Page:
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Return On Investment: Defense

Posted Jan 19, 2017

The Bucs have rarely put together a single class of unrestricted free agents that made as much of a positive impact as the Class of 2016.

There are four months to the NFL's annual free agency period, 32 teams trying to navigate the process and no single approach for success.

Every year, there are teams that spend heavily on the open market, such as the New York Giants last year, and teams that mostly stay out of it, like San Francisco last year. Some franchises, like Green Bay, are routinely more conservative in free agency; some adopt different strategies from year to year based on circumstance.

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A year ago, the common belief regarding the Tampa Bay Buccaneers' approach to free agency was that they would "seek value," which is a way of saying they would be active on the market without necessarily targeting the highest-dollar acquisitions. Those were not specifically the words, however, of Jason Licht, the Buccaneers' general manager and the team's steward in free agency.

Rather, Licht summed it up in a simpler manner while introducing one of the team's early signings, cornerback Brent Grimes: "Our goal in free agency is to make our team better."

Well, mission accomplished. Every free agent signing is a risk of some sort, and through the years the Buccaneers have had plenty of hits (Simeon Rice, Brad Johnson) and plenty of misses (Derrick Ward, Eric Wright). Rarely, however, have they put together a single class of unrestricted free agents that made as much of a positive impact as did the Class of 2016.

On March 9 of last year, 394 players became unrestricted free agents. While their free agency period would technically last until July 22, almost all of the most coveted free agents would find new homes, or return to their existing one, within the next couple weeks. While bringing back some of their own free agents, such as Doug Martin and Chris Conte, the Buccaneers would grab five players from other teams off that list of 394 – in order of their signings, guard J.R. Sweezy, defensive end Robert Ayers, cornerback Brent Grimes, cornerback Josh Robinson and punter Bryan Anger.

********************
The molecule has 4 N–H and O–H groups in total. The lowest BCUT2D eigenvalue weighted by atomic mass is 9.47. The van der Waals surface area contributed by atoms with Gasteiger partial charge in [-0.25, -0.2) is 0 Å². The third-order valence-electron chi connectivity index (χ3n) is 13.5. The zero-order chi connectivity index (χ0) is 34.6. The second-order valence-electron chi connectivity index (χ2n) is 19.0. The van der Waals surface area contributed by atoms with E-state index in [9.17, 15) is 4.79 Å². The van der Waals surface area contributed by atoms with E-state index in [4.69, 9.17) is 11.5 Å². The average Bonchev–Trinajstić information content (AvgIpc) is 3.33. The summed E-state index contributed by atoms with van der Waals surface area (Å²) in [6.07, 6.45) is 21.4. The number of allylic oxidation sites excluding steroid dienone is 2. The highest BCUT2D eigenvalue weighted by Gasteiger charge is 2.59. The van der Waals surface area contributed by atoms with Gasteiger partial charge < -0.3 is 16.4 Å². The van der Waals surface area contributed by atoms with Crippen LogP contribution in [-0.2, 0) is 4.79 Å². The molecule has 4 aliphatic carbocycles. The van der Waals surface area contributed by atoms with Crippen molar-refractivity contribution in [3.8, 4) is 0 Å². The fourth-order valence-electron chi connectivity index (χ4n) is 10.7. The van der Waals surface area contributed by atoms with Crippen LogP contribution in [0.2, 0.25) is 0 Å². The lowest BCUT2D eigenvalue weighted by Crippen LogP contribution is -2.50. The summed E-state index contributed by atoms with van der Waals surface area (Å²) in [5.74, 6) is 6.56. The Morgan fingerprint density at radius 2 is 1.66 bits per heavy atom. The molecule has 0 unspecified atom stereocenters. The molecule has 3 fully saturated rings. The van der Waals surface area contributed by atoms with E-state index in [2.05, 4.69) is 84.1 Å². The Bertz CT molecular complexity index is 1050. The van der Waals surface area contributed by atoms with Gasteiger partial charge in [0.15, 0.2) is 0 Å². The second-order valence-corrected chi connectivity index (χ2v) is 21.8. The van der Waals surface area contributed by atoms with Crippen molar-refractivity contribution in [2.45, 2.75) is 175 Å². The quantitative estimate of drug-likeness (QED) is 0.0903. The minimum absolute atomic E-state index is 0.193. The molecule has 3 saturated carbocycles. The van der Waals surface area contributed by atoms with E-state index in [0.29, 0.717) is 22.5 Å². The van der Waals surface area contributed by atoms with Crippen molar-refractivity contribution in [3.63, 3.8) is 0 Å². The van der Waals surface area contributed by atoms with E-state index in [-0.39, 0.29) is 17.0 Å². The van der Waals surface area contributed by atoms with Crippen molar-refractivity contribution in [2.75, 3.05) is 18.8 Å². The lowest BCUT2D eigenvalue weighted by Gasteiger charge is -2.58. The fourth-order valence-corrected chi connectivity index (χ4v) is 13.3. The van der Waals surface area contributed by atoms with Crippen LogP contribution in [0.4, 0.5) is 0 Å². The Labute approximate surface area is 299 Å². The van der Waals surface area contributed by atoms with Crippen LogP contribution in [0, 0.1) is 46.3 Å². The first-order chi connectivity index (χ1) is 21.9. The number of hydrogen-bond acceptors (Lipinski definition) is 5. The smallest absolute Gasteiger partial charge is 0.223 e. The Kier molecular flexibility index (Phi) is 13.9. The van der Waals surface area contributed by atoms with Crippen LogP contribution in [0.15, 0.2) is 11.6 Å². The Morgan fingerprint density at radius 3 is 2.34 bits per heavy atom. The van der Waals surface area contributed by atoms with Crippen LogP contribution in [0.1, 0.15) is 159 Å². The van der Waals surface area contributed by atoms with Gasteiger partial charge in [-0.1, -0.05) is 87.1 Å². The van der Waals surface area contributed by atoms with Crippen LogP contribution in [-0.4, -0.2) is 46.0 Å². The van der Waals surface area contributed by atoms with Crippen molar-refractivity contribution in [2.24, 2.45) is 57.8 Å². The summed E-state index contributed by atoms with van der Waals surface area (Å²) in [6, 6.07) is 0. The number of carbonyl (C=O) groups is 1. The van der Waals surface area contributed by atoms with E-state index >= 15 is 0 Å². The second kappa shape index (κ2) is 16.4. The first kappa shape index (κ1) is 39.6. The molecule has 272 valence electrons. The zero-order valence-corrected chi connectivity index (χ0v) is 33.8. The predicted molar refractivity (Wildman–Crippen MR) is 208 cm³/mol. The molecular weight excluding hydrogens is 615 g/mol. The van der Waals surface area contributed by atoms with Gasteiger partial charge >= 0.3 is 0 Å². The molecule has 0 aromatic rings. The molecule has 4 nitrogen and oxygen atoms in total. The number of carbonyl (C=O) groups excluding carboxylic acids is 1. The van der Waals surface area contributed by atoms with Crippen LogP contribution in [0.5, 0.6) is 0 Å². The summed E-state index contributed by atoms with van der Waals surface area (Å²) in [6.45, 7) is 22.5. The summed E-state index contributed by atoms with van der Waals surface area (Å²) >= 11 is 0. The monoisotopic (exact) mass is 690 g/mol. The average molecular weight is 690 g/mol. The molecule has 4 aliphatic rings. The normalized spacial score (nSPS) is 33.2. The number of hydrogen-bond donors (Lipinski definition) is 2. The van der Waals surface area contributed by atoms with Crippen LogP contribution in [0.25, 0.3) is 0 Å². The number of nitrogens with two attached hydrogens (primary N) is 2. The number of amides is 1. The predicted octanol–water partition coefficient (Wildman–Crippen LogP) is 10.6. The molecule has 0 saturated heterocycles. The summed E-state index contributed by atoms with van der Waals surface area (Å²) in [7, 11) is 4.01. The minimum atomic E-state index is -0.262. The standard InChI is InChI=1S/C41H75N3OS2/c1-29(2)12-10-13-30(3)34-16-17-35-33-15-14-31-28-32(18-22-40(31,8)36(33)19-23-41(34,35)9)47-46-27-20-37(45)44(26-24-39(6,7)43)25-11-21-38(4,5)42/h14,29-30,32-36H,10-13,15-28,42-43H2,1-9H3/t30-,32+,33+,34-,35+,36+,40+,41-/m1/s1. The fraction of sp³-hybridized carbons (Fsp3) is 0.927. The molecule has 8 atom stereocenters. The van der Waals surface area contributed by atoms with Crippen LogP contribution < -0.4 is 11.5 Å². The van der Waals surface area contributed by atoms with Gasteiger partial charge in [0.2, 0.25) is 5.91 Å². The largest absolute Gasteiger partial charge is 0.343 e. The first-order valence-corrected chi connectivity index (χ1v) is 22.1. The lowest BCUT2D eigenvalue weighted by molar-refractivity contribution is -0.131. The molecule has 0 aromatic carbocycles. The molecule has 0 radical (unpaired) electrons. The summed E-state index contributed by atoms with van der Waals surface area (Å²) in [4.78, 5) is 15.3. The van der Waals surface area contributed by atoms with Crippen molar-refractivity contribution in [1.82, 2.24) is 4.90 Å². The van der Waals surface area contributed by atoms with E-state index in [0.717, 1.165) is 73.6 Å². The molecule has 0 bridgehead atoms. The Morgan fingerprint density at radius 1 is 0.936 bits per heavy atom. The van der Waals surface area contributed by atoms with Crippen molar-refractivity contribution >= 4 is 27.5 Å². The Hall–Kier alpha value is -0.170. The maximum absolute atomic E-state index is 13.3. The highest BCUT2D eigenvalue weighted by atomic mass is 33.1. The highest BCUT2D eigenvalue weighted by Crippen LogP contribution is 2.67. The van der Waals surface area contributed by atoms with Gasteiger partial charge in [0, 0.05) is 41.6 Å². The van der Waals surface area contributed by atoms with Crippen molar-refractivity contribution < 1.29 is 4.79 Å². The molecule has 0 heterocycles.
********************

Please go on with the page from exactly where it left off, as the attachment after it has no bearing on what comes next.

A back injury put Sweezy on the physically unable to perform list all year and his future with the team is an open question mark. However, each of the other four unrestricted free agents the Bucs signed performed extremely well. The last time Tampa Bay had four UFAs make such a positive impact in their debut seasons with the team was arguably 2002 (Kerry Jenkins, Joe Jurevicius, Michael Pittman and Greg Spires) and one could make the case for the 2016 group as the deepest success the team has ever had in free agency.

(Note: For these purposes, we are considering only the players who became unrestricted free agents in the initial surge on March 9. Even though the Buccaneers had subsequent success with the signings of players like Jacquizz Rodgers and Cecil Shorts, they do not figure into our analysis of the opening round of unrestricted free agency. Likewise, a player who became available because he was released by his former team, like linebacker Daryl Smith, is not part of the analysis.)

Last week, we analyzed the impact the free agency additions of punter Bryan Anger and cornerback Josh Robinson had on the Buccaneers' special teams. Now we look at the defense, which got significant contributions from Anger and Grimes, indeed.

Robert Ayers missed four games and most of a fifth due to injury but still ranked as one of the Buccaneers' most impactful defenders. His 6.5 sacks ranked second on the team, just a half-sack behind the 7.0 posted by Pro Bowl defensive tackle Gerald McCoy. Ayers also led the Buccaneers with 19 quarterback pressures, five more than McCoy. Ayers rounded out his first Tampa Bay stat line with 29 tackles, seven tackles for loss, one pass defensed and one forced fumble.

Of all the 2016 unrestricted free agents (as defined above) who changed teams in 2016, Ayers tied for fifth in sacks. He ranked third among the defensive ends in that group.

The Bucs succeeded in using free agency to bolster their pass rush in 2016. In fact, Ayers had more sacks in his first year as a Buccaneer after signing as an unrestricted free agent than every player before him except Simeon Rice. Here are the top sack totals in franchise history for a player in his first Buccaneer season, and how each player was obtained: